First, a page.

“Funny to the point of tears…”
I hate The Addams Family theme song. It’s not that I think it’s bad, I think it’s too good. It’s every bit as iconic as it is catchy. No matter who you are or what you do, as soon as you hear that da da dadum *click click*, you’ll be reduced to a finger-snapping, grinning mess. Driving a car? Doesn’t matter. Operating heavy machinery? Tough luck nerd. You’re on a one way bus trip to Addams-town and there’s only one song playing on the radio.
And just as epochal is the tune’s creepy, kooky subject matter. The cemetery-dirt stained shoes of the Addams family are impossibly large ones to fill, and although EUSOG’s ambitious production fell an inch or two short of six feet under, it’s a performance so bouncy and entertaining that you’d hardly even notice.
It’s crisis in the Addams household: Wednesday (Ashleigh More) is growing up fast, and even worse, she’s fallen in love with a guy so normal he makes white bread look like a Harley Davidson. Now, his parents are coming to town, and the family needs to be on their best behaviour. It goes just about as well as it sounds like it might. It’s hardly a daring new direction in terms of plot cliché, but there are fine seeds growing in this well-trod ground.
From the outset, it’s very clear that this is a talented cast. Scott Meenan’s Gomez is an utter joy to watch, and an even greater one to listen to. His comic timing and twitchy crispness of movement enhanced an already impressively funny repertoire of gags. But even more impressive was his emotional range: it’s easy to tickle a funnybone, but less so to pull a heartstring.
And whilst Melani Carrie’s Morticia often lacked the steely, sultry smugness which forms the character’s backbone, it’s hard not to be blown away by her voice – not to mention her knack for latin footwork. She was very much the smoky family matriarch, but when next to Meenan, she seemed oddly muted. However, this never affected the performance to the point of becoming a significant problem, and all feelings of flatness were limited to the spoken portions of the show. When Carrie opens her mouth, it’s like being hit by a verbal sledgehammer.
Though perhaps more nuanced than the footwork was More’s Wednesday Addams. Although usually presented as a monotone proto-goth, I was pleasantly surprised by More’s characterization. She perfectly embodies the sense of being pulled in two directions, and manages to do so in such an entertaining and genuine way that it never falls into the usual trap of feeling hackneyed or trope-ish. This was an excellent performance in every sense – especially the oddly sweet chemistry between her and masochistic brother Pugsley (Holly Marsden).
Championing the side of “normalcy” is the impressive Nitai Levi; having traded his moody rocker persona a-la Rent for wonderfully dorky fianceé Lucas, he provided a great foil for More’s Wednesday, delicately dancing the line between nerdily sincere and annoying. And it seems like the talent runs in the family: Mother Alice (Esmee Cook) and Father Mal (Patrick Wilmott) inject ever more laughter into what is already a show bursting at the seams.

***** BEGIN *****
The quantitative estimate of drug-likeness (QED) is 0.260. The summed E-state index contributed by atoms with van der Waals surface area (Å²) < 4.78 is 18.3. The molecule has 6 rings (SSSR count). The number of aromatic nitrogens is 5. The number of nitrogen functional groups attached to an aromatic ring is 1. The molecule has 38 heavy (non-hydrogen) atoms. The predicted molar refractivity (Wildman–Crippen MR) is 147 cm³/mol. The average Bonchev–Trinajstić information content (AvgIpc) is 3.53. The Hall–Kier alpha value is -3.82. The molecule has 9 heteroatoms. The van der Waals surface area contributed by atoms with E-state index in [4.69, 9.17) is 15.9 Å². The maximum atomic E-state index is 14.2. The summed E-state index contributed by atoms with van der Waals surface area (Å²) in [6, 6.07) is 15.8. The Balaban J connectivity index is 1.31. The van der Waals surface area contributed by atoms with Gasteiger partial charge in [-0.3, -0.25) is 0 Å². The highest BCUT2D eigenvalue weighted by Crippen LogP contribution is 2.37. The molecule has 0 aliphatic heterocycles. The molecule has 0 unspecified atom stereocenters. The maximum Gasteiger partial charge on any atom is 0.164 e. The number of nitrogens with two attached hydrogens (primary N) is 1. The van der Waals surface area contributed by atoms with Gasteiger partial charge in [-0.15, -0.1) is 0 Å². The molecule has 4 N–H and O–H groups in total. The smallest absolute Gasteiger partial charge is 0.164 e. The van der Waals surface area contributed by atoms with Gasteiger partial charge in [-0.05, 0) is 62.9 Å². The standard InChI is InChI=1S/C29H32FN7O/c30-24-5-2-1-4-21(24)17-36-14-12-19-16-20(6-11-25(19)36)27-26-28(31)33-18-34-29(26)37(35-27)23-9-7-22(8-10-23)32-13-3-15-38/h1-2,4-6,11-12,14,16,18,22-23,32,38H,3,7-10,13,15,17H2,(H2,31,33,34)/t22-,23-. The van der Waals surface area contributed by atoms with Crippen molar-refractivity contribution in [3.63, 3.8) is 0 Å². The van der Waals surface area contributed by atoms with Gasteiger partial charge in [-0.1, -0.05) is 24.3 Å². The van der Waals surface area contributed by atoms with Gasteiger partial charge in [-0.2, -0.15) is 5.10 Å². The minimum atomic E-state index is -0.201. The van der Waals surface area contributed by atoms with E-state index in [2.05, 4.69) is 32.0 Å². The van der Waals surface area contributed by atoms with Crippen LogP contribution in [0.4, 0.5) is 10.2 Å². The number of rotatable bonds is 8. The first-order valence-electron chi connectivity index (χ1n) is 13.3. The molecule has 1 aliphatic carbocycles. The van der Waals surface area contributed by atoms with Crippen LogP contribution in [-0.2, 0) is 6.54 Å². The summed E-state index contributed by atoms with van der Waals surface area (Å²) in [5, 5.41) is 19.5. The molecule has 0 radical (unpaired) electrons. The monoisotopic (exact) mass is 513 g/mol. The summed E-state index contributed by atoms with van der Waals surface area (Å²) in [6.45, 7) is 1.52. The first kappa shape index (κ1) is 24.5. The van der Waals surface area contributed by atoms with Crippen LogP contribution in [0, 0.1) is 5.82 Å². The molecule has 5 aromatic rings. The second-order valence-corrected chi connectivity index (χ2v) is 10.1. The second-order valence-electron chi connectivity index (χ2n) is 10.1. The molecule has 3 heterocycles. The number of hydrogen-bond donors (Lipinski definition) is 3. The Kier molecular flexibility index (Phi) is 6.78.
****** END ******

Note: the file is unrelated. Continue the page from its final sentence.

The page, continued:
But if stealing a show was a jailable offence, Campbell Keith would be going away for a very long time. Acting as the show’s narrator, Keith’s Uncle Fester dominated the stage every time his weirdly pale head popped out of the wings. It’s hard to make a man who looks like Humpty Dumpty’s goth cousin charismatic, but I’ll be damned if he didn’t succeed.
But all the talent in the world, unfortunately, can’t control a tech setup. Whilst the swell of voices (especially thanks to the ghostly chorus of Ancestors) managed to rise above the band, the microphones were simply too quiet. I lost most of the lyrics in the first half, and the problem still persisted through some numbers in the second act. And the lights, whilst vibrant and interesting, sometimes felt oddly out of sync with the action on stage. In isolation, either of these issues may not matter. But eventually, grains of sand do become a heap.
And although the chorus should be applauded for their brilliance in terms of both movement and vocal work, the choreography sometimes felt cluttered. There were times I was genuinely afraid an overenthusiastic kick might KO the cellist. Having fewer objects and people on stage may have helped this production breathe easy.
However, I’m loathe to admit the above for a number of reasons. The first being that it would be a crying shame to lose any of the strong chorus, and the masterful musical section – the former never faltering even in the show’s faster and more energetic sections. And secondly, changing the stage would mean altering the breathtakingly Burton-esque set dreamed up by Lu Kocaurek. I’d feel more comfortable pushing over a henge.
Although blighted by a few blips, this was a show more than worthy of its pedigree. Funny to the point of tears and touching to very much the same end, EUSOG’s Addams Family is just as creepy and kooky as that damned theme song promises. Check this one out while you can: Kate Pasola and Rebecca Simmonds have conjured up a brilliant show indeed.
Reviewer: Jacob Close (Seen 17 November).
Go to EUSOG for The Addams Family & cast list.
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